million to 2.8 million annually, surpassing the annual draw of many major
    league baseball teams.

    The first phase of the latest expansion, the 66,000-square-foot casino
    floor, is scheduled to open April 5.

    Residents fear things will only get worse with another million people
    trooping into the valley. Faced with the tribe's federally granted
    sovereignty, local government has been unable to slow the rapid pace of
    expansion or control its scale.

    The giant, Las Vegas-style gambling complex - with its five-story parking
    garage and luxury hotel - seems out of step with its pastoral setting. So
    does the ultramodern, 600-seat karaoke soundstage with 12 fog machines.

    "There is a heaviness in my heart about all this," said Dru Rivers, who,
    along with her husband, Paul Muller, owns Full Belly Farm a few miles from
    the casino site. "These people come into our gorgeous land not even noticing
    who we are and what we stand for, which is smallness and keeping our
    community alive through healthy simplicity."

    Like other unincorporated rural communities where casinos have sprouted
    after Californians voted four years ago to allow Nevada-style gambling on
    Indian lands, the Capay Valley finds itself confronted with what amounts to
    an instant city, incongruously inserted into the center of an agricultural
    setting.

    Nor is the trend likely to subside unless a change in state policy allows
    casinos to open in urban areas, which is where most of the customers come
    from.

    Within a radius of 100 miles, 13 other Indian casinos vie for Bay Area and
    Sacramento customers. Statewide, more than 50 casinos offer slot machines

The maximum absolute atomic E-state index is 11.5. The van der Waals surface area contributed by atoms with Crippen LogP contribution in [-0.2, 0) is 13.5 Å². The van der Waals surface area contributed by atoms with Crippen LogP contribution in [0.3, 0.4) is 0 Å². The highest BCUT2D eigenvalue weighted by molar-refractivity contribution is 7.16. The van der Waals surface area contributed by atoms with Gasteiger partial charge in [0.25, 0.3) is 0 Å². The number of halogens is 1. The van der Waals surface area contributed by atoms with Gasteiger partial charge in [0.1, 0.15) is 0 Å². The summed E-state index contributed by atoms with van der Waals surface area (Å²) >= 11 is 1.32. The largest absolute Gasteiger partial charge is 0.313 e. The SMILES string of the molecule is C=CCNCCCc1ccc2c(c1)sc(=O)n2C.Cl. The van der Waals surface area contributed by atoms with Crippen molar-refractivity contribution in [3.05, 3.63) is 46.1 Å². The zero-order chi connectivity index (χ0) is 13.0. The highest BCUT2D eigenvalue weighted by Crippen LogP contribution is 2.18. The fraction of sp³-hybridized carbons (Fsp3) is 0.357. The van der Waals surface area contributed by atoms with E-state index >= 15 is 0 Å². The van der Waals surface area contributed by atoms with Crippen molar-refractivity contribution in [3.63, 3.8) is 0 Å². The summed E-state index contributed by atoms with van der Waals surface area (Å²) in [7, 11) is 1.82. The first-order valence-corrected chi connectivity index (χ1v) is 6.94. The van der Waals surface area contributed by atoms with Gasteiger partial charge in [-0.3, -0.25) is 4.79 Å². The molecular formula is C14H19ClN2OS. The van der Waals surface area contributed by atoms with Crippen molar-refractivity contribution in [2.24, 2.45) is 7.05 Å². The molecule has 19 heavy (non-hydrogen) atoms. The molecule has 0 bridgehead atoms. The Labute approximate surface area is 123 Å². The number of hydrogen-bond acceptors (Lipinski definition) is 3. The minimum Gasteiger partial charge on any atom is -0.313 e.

and other forms of Las Vegas gambling. Almost all of the growth in this
    estimated $4- to $6-billion-revenue business has come since former Gov. Gray
    Davis, a major recipient of California Indian political contributions,
    signed the Tribal-State Gaming Compact in 1999.

    Trini Campbell, who heads the Capay Valley Coalition citizens group, said
    she fears that the situation will get worse if the casino acquires a liquor
    license for its restaurants and hotel. The casino has already been granted
    an interim retail permit. A hearing on the full liquor permit is scheduled
    for April 14.

    For others, the objections are more cultural and political.

    "For me," said Full Belly Farm co-owner Muller, "It is a fundamental
    question of where is California going? Do we really want to build our future
    on casinos?"

    Although they run a successful business selling fruits and vegetables to
    restaurants that include Berkeley's celebrated Chez Panisse, Muller, 50, and
    his wife, Rivers, 46, feel helpless against the economic clout of the Cache
    Creek gambling operation, which has become the county's largest private
    employer. By the end of May, the Cache Creek company is expected to employ
    2,200 people.

    "When we try to organize against the casino, it is like facing a
    juggernaut," Muller said in frustration. "What ultimately happens is that we
    are labeled as racists."

    Sacramento attorney Howard Dickstein, who represents the Rumsey Band and
    other California Indian casino tribes, said he was sympathetic to the valley
    farmers but that after years of "blinding poverty" it is the Indians' turn